Wave Sight lets you ignore concealment. There are no bonuses from attacking from concealment (the bonuses granted by invisibility does not apply, as you are not invisible).

The answer to all three questions are the same: the target/enemy has to deal with concealment miss chance. Who's in the mist does not matter to you, you ignore concealment.

Liberty's Edge

Attacking from an unseen position does not grant the "invisible" condition. No +2 attack bonus.

Attacking from an unseen position will cause your opponent to be dex-denied, as they can't react to an attack they can't see happening.


ShieldLawrence wrote:
Attacking from an unseen position will cause your opponent to be dex-denied, as they can't react to an attack they can't see happening.

I can not find any rules supporing this statment. Keep in mind that other effects, such as the Blind condition and areas of darkness without Darkvision, are not the same as concealment. They grant concealment and other effects (such as denying DEX to AC). Obscuring Mist only grants concealment.

Liberty's Edge

Ability Scores wrote:

You apply your character's Dexterity modifier to:

•Ranged attack rolls, including those for attacks made with bows, crossbows, throwing axes, and many ranged spell attacks like scorching ray or searing light.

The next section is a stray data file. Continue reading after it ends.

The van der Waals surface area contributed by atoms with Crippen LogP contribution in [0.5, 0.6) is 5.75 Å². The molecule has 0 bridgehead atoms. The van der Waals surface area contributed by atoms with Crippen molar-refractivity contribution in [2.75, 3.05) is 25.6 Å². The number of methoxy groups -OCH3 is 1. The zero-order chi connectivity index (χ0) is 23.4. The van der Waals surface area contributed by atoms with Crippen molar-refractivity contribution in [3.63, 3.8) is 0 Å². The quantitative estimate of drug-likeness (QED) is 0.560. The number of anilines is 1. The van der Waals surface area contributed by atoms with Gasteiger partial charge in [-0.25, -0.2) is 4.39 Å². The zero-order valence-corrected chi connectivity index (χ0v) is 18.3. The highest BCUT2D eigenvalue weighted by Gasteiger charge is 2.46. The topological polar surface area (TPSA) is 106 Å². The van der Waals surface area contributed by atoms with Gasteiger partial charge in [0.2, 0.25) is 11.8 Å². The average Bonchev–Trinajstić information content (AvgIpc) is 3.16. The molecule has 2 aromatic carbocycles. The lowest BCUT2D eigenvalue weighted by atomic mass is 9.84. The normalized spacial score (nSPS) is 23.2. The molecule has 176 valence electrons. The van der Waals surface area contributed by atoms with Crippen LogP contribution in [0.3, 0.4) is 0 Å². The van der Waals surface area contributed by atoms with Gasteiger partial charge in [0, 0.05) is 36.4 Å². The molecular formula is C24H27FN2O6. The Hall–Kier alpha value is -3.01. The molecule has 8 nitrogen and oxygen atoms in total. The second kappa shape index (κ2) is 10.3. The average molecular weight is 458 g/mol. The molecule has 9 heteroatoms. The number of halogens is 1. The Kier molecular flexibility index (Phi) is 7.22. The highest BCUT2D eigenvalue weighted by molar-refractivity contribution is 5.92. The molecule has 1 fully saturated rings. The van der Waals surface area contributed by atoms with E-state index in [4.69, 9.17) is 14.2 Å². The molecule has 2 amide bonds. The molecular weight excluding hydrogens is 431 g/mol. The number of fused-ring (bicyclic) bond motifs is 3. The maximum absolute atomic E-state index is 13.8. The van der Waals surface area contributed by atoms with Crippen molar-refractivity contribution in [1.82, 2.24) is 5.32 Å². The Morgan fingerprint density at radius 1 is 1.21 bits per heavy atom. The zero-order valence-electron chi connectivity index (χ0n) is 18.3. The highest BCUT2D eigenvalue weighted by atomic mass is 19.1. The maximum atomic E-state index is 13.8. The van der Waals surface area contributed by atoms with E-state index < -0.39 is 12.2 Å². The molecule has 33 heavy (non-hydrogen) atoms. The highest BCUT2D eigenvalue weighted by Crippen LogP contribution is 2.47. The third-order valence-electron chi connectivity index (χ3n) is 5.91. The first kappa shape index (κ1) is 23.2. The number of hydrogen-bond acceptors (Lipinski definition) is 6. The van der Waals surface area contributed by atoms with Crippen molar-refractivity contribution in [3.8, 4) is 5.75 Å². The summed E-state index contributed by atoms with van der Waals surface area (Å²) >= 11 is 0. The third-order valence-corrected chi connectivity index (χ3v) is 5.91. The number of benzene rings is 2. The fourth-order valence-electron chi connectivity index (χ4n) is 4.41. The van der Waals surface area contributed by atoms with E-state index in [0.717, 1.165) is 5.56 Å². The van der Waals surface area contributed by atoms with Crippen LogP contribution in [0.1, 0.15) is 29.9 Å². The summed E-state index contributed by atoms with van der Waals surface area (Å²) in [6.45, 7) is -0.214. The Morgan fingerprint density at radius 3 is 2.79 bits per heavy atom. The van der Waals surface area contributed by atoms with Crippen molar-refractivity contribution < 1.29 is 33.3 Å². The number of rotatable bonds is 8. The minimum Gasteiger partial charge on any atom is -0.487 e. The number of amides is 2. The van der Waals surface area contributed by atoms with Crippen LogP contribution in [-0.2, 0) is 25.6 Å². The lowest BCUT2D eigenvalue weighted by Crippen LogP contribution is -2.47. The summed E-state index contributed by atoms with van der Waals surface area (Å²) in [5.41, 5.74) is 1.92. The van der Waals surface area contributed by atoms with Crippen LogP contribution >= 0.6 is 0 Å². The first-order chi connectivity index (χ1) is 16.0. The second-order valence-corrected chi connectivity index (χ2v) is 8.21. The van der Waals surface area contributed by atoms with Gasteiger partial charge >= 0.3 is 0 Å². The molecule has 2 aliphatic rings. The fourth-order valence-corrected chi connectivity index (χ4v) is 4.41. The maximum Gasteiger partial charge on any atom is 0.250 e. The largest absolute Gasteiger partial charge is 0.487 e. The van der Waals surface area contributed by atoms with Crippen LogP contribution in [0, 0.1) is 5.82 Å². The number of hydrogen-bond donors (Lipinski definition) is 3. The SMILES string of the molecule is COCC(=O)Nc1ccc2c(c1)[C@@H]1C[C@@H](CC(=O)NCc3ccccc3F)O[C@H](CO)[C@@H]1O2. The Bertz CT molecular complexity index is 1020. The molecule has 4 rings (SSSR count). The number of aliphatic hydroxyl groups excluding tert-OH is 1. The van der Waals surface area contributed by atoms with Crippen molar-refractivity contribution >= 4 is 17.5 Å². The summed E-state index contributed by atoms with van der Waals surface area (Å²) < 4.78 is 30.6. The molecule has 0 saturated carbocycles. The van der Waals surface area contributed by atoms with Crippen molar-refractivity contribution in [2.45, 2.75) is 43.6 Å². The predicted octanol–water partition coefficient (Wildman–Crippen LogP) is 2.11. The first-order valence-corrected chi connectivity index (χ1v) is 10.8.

•Armor Class (AC), provided that the character can react to the attack.

If you can't see an attack happening because it is happening within total concealment, you can't react to the attack.


Where is it stated that you can't react to the attack because of total concealment? I'm asking because I really need to know if I'm wrong.

Liberty's Edge

Rub-Eta wrote:
Where is it stated that you can't react to the attack because of total concealment? I'm asking because I really need to know if I'm wrong.

It's more common sense and logic than an explicit statement anywhere.

If your attacker has total concealment, you do not have line of sight to him. You can't see him. You can't see his attacks. If you can't see his attacks, you can't react to those attacks.

If you need an explicit rules text statement on the logic, it isn't there. Same problem for attacking from stealth. We have developer commentary on it working this way, but it's absent from the Rulebook.